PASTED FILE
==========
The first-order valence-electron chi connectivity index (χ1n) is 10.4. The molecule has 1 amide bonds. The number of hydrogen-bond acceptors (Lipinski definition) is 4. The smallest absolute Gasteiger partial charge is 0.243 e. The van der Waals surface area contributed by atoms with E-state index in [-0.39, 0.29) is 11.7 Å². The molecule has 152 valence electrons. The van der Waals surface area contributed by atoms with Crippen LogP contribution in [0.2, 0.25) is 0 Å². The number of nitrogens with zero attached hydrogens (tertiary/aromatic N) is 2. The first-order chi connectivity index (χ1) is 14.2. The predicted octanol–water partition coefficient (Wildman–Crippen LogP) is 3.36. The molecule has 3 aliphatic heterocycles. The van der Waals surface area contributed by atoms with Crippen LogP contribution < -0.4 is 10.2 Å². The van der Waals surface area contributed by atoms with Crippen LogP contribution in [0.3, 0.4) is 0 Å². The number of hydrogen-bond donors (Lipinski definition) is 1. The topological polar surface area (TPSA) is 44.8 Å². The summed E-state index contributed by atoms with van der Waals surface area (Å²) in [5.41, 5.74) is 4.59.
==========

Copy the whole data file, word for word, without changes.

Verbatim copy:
The first-order valence-electron chi connectivity index (χ1n) is 10.4. The molecule has 1 amide bonds. The number of hydrogen-bond acceptors (Lipinski definition) is 4. The smallest absolute Gasteiger partial charge is 0.243 e. The van der Waals surface area contributed by atoms with E-state index in [-0.39, 0.29) is 11.7 Å². The molecule has 152 valence electrons. The van der Waals surface area contributed by atoms with Crippen LogP contribution in [0.2, 0.25) is 0 Å². The number of nitrogens with zero attached hydrogens (tertiary/aromatic N) is 2. The first-order chi connectivity index (χ1) is 14.2. The predicted octanol–water partition coefficient (Wildman–Crippen LogP) is 3.36. The molecule has 3 aliphatic heterocycles. The van der Waals surface area contributed by atoms with Crippen LogP contribution < -0.4 is 10.2 Å². The van der Waals surface area contributed by atoms with Crippen LogP contribution in [0.3, 0.4) is 0 Å². The number of hydrogen-bond donors (Lipinski definition) is 1. The topological polar surface area (TPSA) is 44.8 Å². The summed E-state index contributed by atoms with van der Waals surface area (Å²) in [5.41, 5.74) is 4.59.